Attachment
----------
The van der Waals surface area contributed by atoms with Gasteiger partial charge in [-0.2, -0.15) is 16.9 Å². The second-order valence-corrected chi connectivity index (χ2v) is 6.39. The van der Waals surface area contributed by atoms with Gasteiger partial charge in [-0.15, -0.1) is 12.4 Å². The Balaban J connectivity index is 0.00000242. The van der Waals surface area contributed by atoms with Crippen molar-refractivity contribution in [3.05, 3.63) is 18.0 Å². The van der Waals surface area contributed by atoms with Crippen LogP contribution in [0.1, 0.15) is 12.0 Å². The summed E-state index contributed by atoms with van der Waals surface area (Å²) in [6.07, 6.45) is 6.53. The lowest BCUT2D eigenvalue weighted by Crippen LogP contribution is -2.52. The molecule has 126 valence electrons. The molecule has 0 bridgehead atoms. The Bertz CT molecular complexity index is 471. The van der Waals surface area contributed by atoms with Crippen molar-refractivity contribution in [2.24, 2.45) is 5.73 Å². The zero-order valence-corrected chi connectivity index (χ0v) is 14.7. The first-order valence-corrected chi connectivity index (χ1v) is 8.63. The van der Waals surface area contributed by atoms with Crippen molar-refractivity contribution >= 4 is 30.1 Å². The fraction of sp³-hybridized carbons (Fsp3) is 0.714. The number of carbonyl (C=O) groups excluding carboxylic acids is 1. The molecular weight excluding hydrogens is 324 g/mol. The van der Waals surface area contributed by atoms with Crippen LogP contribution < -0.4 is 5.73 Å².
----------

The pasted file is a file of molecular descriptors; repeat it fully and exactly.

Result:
The van der Waals surface area contributed by atoms with Gasteiger partial charge in [-0.2, -0.15) is 16.9 Å². The second-order valence-corrected chi connectivity index (χ2v) is 6.39. The van der Waals surface area contributed by atoms with Gasteiger partial charge in [-0.15, -0.1) is 12.4 Å². The Balaban J connectivity index is 0.00000242. The van der Waals surface area contributed by atoms with Crippen molar-refractivity contribution in [3.05, 3.63) is 18.0 Å². The van der Waals surface area contributed by atoms with Crippen LogP contribution in [0.1, 0.15) is 12.0 Å². The summed E-state index contributed by atoms with van der Waals surface area (Å²) in [6.07, 6.45) is 6.53. The lowest BCUT2D eigenvalue weighted by Crippen LogP contribution is -2.52. The molecule has 126 valence electrons. The molecule has 0 bridgehead atoms. The Bertz CT molecular complexity index is 471. The van der Waals surface area contributed by atoms with Crippen molar-refractivity contribution in [2.24, 2.45) is 5.73 Å². The zero-order valence-corrected chi connectivity index (χ0v) is 14.7. The first-order valence-corrected chi connectivity index (χ1v) is 8.63. The van der Waals surface area contributed by atoms with Crippen molar-refractivity contribution >= 4 is 30.1 Å². The fraction of sp³-hybridized carbons (Fsp3) is 0.714. The number of carbonyl (C=O) groups excluding carboxylic acids is 1. The molecular weight excluding hydrogens is 324 g/mol. The van der Waals surface area contributed by atoms with Crippen LogP contribution < -0.4 is 5.73 Å².